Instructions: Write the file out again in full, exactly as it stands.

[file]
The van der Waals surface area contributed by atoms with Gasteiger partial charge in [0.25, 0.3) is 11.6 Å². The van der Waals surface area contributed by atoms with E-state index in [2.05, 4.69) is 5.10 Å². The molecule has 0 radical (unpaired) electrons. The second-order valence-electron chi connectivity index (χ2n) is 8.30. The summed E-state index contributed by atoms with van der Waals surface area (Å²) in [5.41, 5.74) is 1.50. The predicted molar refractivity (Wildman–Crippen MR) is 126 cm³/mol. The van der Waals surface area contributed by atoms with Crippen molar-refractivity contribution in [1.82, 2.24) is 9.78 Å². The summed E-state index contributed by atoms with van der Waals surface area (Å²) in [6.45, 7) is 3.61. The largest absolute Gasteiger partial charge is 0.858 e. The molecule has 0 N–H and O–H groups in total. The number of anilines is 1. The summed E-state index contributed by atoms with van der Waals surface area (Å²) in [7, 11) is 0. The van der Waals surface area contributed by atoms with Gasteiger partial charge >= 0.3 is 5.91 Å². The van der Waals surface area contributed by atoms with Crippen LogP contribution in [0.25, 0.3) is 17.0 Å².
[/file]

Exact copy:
The van der Waals surface area contributed by atoms with Gasteiger partial charge in [0.25, 0.3) is 11.6 Å². The van der Waals surface area contributed by atoms with E-state index in [2.05, 4.69) is 5.10 Å². The molecule has 0 radical (unpaired) electrons. The second-order valence-electron chi connectivity index (χ2n) is 8.30. The summed E-state index contributed by atoms with van der Waals surface area (Å²) in [5.41, 5.74) is 1.50. The predicted molar refractivity (Wildman–Crippen MR) is 126 cm³/mol. The van der Waals surface area contributed by atoms with Crippen molar-refractivity contribution in [1.82, 2.24) is 9.78 Å². The summed E-state index contributed by atoms with van der Waals surface area (Å²) in [6.45, 7) is 3.61. The largest absolute Gasteiger partial charge is 0.858 e. The molecule has 0 N–H and O–H groups in total. The number of anilines is 1. The summed E-state index contributed by atoms with van der Waals surface area (Å²) in [7, 11) is 0. The van der Waals surface area contributed by atoms with Gasteiger partial charge >= 0.3 is 5.91 Å². The van der Waals surface area contributed by atoms with Crippen LogP contribution in [0.25, 0.3) is 17.0 Å².